5
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I have an enum like the following:

enum MeasurementBandwidth
{
    Hz1 = 1,
    Hz3 = 3,
    Hz10 = 10,
    ...
}

But I do not like the Hz1, and 1Hz is not valid as it starts with a number.

Does anyone have an idea how to solve this "more elegant"?

Why I am doing this:

I have an API, which offers a method like the following:

public double MeasureInput(double frequency, MeasurementBandwidth bandwidth) { /*...*/ }

And the bandwidth only has a few possible values which can be used and I want to make it as easy as possible for the "user" to choose a valid one. Using an enum was the best solution I came up with, as it is directly visible from the parameter type, what values are valid.

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closed as off-topic by Jamal Nov 2 '15 at 20:33

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  • 1
    \$\begingroup\$ I'm not sure this should be an enum in the first place. \$\endgroup\$ – CodesInChaos Oct 18 '13 at 13:42
  • 1
    \$\begingroup\$ I am open to alternatives: The bandwidth has several possible values which are allowed and is not a "freely definable number" and I thought an enum is the easiest way to "limit that"... \$\endgroup\$ – ChrFin Oct 18 '13 at 13:45
  • 3
    \$\begingroup\$ You still need to validate it, an enum can have unnamed values, its default value is 0. Personally I'd go with an integer complemented by helper functions that check if a particular frequency is valid and that list valid frequencies. \$\endgroup\$ – CodesInChaos Oct 18 '13 at 13:48
  • \$\begingroup\$ It's also possible that which values are valid depends on the context (perhaps v2 supports different values) \$\endgroup\$ – CodesInChaos Oct 18 '13 at 13:49
  • 1
    \$\begingroup\$ I think you want something like a Dictionary. and then use something on the user interface to change the value if need be so the number is in front of the Hz \$\endgroup\$ – Malachi Oct 18 '13 at 14:23
12
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public enum Hertz{
    none = 0,
    Hz= 1,
    KHz = 1000, 
    MHz = 1000000,
    GHz = 1000000000
}

public static class Frequency{
    public static int Hz(this int frequency){
        return frequency;
    } 

    public static int KHz(this int frequency) {
        return  frequency * (int)Hertz.KHz;
    }

}

client code:

int freq = 10.Hz();
int faster = 10.KHz();
int thousandsOfGigahertz = 234.KHz().GHz();
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  • 2
    \$\begingroup\$ this has got to be the coolest thing i have seeing. I think I want to do something like this when I'm talking about capacity in bytes. :) \$\endgroup\$ – Robert Snyder Oct 20 '13 at 20:32
  • 3
    \$\begingroup\$ It's clever, but I'd have some maintanability concerns. It will pollute the namespace with more extension methods (coming up in IntelliSense for every int, no matter if it's relevant). It could be confusing (what will Hertz.MHz.KHz() return?). It operates on primitives (ints), so there is no type safety - nothing to prevent performing the same conversion twice. It's an interesting and instructive approach, but depending on the context I might be tempted to say "cool, but no thanks" in a real-life peer review. \$\endgroup\$ – Konrad Morawski Nov 2 '15 at 17:05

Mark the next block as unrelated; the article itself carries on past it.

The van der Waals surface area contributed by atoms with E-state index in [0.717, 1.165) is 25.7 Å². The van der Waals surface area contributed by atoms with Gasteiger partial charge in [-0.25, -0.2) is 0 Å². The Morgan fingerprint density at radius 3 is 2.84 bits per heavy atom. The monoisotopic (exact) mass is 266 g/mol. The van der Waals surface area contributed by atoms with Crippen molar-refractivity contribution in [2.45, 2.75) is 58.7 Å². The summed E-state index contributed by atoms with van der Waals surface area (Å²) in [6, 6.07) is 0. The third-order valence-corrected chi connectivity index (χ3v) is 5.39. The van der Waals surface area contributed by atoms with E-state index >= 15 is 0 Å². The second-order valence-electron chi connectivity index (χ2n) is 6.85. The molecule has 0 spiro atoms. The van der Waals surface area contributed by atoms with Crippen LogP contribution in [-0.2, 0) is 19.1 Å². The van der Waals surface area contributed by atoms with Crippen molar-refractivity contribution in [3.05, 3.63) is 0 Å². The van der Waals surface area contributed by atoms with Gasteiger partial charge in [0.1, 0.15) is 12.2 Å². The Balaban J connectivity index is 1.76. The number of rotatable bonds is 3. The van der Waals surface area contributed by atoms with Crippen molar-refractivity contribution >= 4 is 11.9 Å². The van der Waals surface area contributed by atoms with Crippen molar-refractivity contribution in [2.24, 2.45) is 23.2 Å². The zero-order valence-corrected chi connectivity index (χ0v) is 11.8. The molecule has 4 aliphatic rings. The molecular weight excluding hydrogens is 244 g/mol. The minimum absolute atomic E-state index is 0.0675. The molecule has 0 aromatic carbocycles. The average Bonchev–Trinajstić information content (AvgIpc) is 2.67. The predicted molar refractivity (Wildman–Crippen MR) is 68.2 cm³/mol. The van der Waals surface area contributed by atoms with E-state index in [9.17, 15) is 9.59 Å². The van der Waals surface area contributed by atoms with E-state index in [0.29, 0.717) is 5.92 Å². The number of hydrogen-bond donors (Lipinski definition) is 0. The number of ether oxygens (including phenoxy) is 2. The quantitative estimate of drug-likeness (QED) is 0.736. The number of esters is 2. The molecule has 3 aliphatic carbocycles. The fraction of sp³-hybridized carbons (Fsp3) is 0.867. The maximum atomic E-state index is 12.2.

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    \$\begingroup\$ It could be improved, perhaps by introducing a full-fledged Frequency class, aware of its unit type. Although this would no longer be a light-weight solution. \$\endgroup\$ – Konrad Morawski Nov 2 '15 at 17:05
  • \$\begingroup\$ @KonradMorawski, roger on the intelliSense point. In the past I've put the extension class by itself in a sub-namespace within my "target" namespace. \$\endgroup\$ – radarbob Nov 2 '15 at 19:15
4
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if you really want it to be 1Hz you could put an Underscore(_) in front of the variable name. I know that I like to use an underscore(_) in front of the variable to denote a private variable. but that might not be the norm anymore. there is no way to make the first character of a variable name a number, it is forbidden in .NET, I say this because I think that it is true even in VB.

I Don't think that it would be more elegant to do it this way.

using the Hz in the beginning would help if you were going to also create variables like mHz or MHz (whatever that notation is) because then you could grab the variables by type a lot easier, you could create statements that decide what to do if the name is Hz or kHz or MHz or GHz or whatever.

I also Agree with CodesInChaos, in that this shouldn't be an enumeration.

After Reading the Update

I think what you really want to do is something like a Dictionary or something similar, so you have the value you want the user to see and the value you want to provide to the code.

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  • \$\begingroup\$ I actually also do have kHz1 as an option, but underscores are "forbidden" by our coding convention (and I personally also do not like them), but thanks for the idea... \$\endgroup\$ – ChrFin Oct 18 '13 at 13:52
  • \$\begingroup\$ that is the only way that I can think of to make the number appear as the "first" character in a variable name. \$\endgroup\$ – Malachi Oct 18 '13 at 13:56
  • \$\begingroup\$ I know that, thanks. Maybe my question is not very clear: I am searching for other ideas, how to "solve this problem", because I know that it is not allowed to start with a number... \$\endgroup\$ – ChrFin Oct 18 '13 at 13:57